Marmo, A. A., I. S. Farrow, M-P Buckingham, and J. R. Blackford. 2006. Frictional heat generated by sweeping in curling and its effects on ice friction. Proceedings of the Institution of Mechanical Engineers, Part L.: Journal of materials: Design and Applications 220:189-197.

Marmo, B. A., M-P Buckingham, and J. R. Blackford. 2006. Optimising sweeping techniques for Olympic curlers. The Engineering of Sport 6 3:249-254.

Shegelski, M. R. A. 2001. Maximizing the lateral motion of a curling rock. Canadian Journal of Physics 79:1117-1120.

Willoughby, K. A., and K. J. Kostuk. 2005. An analysis of strategic decision in the sport of curling. Decision Analysis 2: 58-63.

Physics and Physiology Define the Hammer Throw (Basic)

The Hammer Throw is a Track and Field event which involves throwing a 12-16 lb ball secured on the end of a ~ 3.5 ft wire. The other end of the wire is secured to a handle which is used to grip the hammer as it is thrown. The hammer is thrown by gripping the handle and swinging the hammer in a circle, then spinning one’s entire body for 3-4 turns and then the handle is released. A men’s championship collegiate hammer thrower will toss a 16 lb hammer 190 ft or more; the current world record distance (2011) is approximately 285 ft.

A primary concept associated with the hammer (as well as the shot-put) is the ballistic trajectory of the object, used to determine the optimal angle to release the device. The optimal  angle is almost independent of the speed of the steel ball when the hammer is released. In a vacuum, the optimal release angle  (angle between the velocity at release and the horizontal plane) for maximum distance would be 45°, but the presence of air resistance slows the horizontal velocity of the ball down, making the optimal release angle closer to 42-43°.

Achieving the proper release angle requires some thought and planning. When the hammer thrower begins the first turn, the plane of the hammer swing is considerably lower than 45°, closer to 10°. At the start of the throw, the velocity of the hammer in the ‘orbit’, combined with the radial distance from the thrower to the steel ball, defines the angular momentum of the hammer.  As the hammer thrower uses his legs to turn and accelerate the ball, he applies an off-axis torque to the angular momentum, and rapidly turns the orbital plane to steeper and steeper angles, achieving the optimal release angle near 42° in the final turn.

Since most hammer throwers will learn to throw near the optimal release angle fairly easily, the most important factor affecting the final travel distance of the hammer is the speed of the steel ball upon release. Because the hammer thrower uses a circular orbit to throw the hammer, the hammer thrower must exert a centripetal force to keep the steel ball moving on the circular orbit. This force is proportional to the square of the velocity of the hammer divided by the radial distance between the steel ball and the hammer thrower’s body (center of mass), and can easily reach 600lbs or more at release. The ability of the hammer thrower to withstand such huge force is the main limitation in the distance that can be thrown; most hammer thrower perform heavy weight lifting exercises in order to increase their ability to withstand this extraordinary force.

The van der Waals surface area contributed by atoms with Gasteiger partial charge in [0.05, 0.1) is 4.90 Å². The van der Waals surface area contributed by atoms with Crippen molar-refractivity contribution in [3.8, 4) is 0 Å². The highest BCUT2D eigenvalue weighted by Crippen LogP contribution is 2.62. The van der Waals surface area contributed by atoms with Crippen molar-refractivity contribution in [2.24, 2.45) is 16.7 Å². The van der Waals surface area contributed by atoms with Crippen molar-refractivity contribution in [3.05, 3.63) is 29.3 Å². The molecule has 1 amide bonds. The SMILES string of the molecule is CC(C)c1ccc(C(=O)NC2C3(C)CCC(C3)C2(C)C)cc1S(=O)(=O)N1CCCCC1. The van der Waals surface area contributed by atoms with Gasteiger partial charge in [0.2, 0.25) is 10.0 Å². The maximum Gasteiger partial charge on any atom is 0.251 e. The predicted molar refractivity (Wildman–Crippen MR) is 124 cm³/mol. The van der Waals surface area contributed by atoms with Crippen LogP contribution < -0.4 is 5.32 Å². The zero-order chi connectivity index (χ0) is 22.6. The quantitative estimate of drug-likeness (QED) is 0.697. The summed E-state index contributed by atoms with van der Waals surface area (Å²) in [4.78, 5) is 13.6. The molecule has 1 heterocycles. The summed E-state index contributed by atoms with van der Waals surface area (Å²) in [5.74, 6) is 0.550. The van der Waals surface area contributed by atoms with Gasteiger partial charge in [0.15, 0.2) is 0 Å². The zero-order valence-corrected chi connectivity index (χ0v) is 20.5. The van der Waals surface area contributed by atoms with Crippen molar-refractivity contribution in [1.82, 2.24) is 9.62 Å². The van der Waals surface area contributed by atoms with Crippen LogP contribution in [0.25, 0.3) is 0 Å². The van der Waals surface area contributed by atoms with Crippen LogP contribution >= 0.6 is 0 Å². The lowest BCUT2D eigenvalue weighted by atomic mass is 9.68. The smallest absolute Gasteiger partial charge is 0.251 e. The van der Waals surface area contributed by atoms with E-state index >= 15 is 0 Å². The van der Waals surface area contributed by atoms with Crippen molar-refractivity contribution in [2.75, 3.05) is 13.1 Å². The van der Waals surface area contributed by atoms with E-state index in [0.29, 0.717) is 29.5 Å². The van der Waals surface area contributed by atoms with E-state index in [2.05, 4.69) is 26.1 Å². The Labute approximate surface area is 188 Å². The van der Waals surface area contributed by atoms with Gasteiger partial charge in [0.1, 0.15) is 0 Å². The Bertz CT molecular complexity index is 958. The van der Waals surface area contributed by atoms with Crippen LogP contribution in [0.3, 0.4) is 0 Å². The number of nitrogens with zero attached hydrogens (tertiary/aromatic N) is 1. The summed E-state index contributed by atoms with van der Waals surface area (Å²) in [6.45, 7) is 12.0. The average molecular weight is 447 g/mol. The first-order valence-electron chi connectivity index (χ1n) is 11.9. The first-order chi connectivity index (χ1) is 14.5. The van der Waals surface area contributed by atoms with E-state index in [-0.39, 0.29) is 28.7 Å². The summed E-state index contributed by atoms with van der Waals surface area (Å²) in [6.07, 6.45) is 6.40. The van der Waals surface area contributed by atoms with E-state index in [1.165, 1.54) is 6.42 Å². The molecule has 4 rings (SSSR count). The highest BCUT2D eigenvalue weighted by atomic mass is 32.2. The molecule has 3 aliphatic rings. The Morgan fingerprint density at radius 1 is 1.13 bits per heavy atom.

Having developed one’s strength to the maximum feasible, the hammer thrower has additional strategies for increasing the final velocity of the hammer while exerting the same centripetal force.  Since the centripetal force depends upon the square of the hammer velocity divided by the radial distance between the steel ball and the hammer thrower’s center of mass, higher velocities can be accommodated (with the same centripetal force ) by increasing that radial distance. Physiologically, this requires allowing one’s arms to extend as far our as possible, so championship class hammer throwers are generally tall, with exceptionally long arms. A particular individual, with a given arm length, can also increase the radial distance by working to keep the steel wire exactly perpendicular to one’s chest throughout the entire throwing motion. In addition, the hammer thrower will substantially increase the  orbit radius by completely relaxing the upper body and arms, allowing  the arms to dangle completely freely and relaxed as they carry the centripetal force.

At the same time the lower body and legs will drive as explosively as possible in order to accelerate the steel ball as quickly as possible to the final speed. The optimal technique for the maximum hammer throw distance is therefore “schizophrenic”: the upper half of the body is completely relaxed and passive, and the lower half of the body is completely energized with explosive power. This seemingly contradictory combination is what makes the hammer throw one of the most unique and spectacular events in track and field!

By: Dave Kieda, Department of Physics and Astronomy, University of Utah

From Tee to Fairway: The Basics of How Physics Affects the Drive, the Club, and the Golf Ball (Basic)

The motion of a golf ball can be thought of as a projectile, whose trajectory is parabolic and acted upon by gravity.  The initial velocity imparted to the ball by the club head can be broken down into both a horizontal and vertical component.  Numerous scientific studies have identified the optimum launch angle as 11-20° to achieve maximum distance (Erlichson, 1983). Though drivers are typically 8-10° in loft, the flexibility of the graphite driver shafts increases the launch angle through a split second whipping action (Zumerchik, 1997).  Golf clubs have grooves added to their faces to add some friction to the club head, so that momentum is transferred to the ball and backspin is created to generate lift. The difference between a ball with backspin and one without can add up to 100 yards after 2 or 3 seconds of additional flight time (Zumerchik, 1997).